In the days following the death of Supreme Court Justice Antonin Scalia, it is coming to light what a remarkable man he was (see Full Text & Video of Justice Scalia’s Funeral Homily by His Son, a Catholic Priest). Not only was he one of the most brilliant legal minds of our time, he was also a devout, traditional Catholic. There is much to learn as we reflect on and appreciate his shining example of a life well-lived.
Here is a great article from the Institute for Family Studies by Ashley McGuire:
In his remarks upon the shocking and unexpected death of Supreme Court Justice Antonin Scalia, President Obama paid tribute to his many professional accomplishments, but he ended his statement with a comment on Scalia’s personal life. He remarked on Scalia’s “loving family,” which he called “a beautiful symbol of a life well lived.” And he thanked them “for sharing Justice Scalia with our country.”
Indeed, there was much sharing to be done, as Scalia was the father to nine children and grandfather to thirty-six. Revered on the right, and respected on the left, Justice Scalia was considered by many on all sides of political issues to be one of the greatest legal minds of his day, possibly in American history. Most of the coverage of his life has focused on that or on the brewing political storm that will inevitably surround the process for eventually replacing him.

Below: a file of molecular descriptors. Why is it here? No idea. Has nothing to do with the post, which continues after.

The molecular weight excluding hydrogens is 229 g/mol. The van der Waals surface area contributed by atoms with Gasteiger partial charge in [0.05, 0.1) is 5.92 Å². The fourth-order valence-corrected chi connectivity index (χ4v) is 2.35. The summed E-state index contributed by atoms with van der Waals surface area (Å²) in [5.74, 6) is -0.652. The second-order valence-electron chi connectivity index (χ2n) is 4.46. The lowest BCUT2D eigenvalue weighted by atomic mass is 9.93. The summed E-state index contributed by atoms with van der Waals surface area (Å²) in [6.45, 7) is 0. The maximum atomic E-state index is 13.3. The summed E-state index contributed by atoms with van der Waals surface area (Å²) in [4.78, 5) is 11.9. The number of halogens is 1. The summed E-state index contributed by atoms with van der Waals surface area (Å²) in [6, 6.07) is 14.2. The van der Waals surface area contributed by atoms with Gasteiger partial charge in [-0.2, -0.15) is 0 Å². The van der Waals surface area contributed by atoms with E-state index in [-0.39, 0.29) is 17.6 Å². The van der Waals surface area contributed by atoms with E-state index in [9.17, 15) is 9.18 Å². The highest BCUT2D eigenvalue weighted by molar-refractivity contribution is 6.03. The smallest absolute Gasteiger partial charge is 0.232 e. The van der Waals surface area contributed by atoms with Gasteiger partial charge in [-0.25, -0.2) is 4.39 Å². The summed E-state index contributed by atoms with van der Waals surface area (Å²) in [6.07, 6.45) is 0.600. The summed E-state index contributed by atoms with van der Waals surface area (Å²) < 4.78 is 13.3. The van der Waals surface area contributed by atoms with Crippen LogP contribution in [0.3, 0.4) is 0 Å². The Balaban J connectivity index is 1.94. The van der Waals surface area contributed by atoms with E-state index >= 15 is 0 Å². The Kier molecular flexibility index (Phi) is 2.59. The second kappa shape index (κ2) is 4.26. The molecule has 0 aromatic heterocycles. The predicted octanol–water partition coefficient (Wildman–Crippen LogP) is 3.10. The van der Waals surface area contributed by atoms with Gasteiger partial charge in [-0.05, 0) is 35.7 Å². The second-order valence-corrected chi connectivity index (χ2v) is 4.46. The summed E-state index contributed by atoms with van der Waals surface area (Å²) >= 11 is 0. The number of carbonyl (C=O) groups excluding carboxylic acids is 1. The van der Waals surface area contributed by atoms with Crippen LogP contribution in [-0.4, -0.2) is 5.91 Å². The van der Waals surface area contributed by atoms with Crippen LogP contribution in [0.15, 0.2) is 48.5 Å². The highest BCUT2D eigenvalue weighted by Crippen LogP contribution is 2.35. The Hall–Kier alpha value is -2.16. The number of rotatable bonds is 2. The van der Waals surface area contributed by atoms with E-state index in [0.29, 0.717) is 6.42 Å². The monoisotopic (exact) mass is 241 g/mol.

But amid all that, we should not lose sight of what Justice Scalia had to teach us about the family. Here are seven lessons we can draw from his full and vibrant family life:
1. Family is an accomplishment in its own right. It was actually Justice Scalia’s wife, Maureen, who responded to the question in a CBS 60 Minutes interview, “Why so many children?” by joking that she and her husband are “both overachievers.” Her joke contained an important point: raising a family is noble work, and children are a magnificent accomplishment. Mrs. Scalia’s answer was brilliant; she matched him by placing the work of childrearing on par with sitting on the highest court in America.
No doubt, she and Justice Scalia would agree with what Leon Kass put so magnificently in a 2012 speech to the American Enterprise Institute, when he said:
We human beings are at work not only when we are occupationally working. We are also deeply at work in the activities of love and friendship, and especially when we are actively engaged in family life, the domain of private life in which Americans find the most meaning.
Couples like the Scalias help today’s couples to re-think the meaning of work in their lives by reminding us that a couple’s most intimate and important work is to build a family.
Continue reading Justice Antonin Scalia on Family Life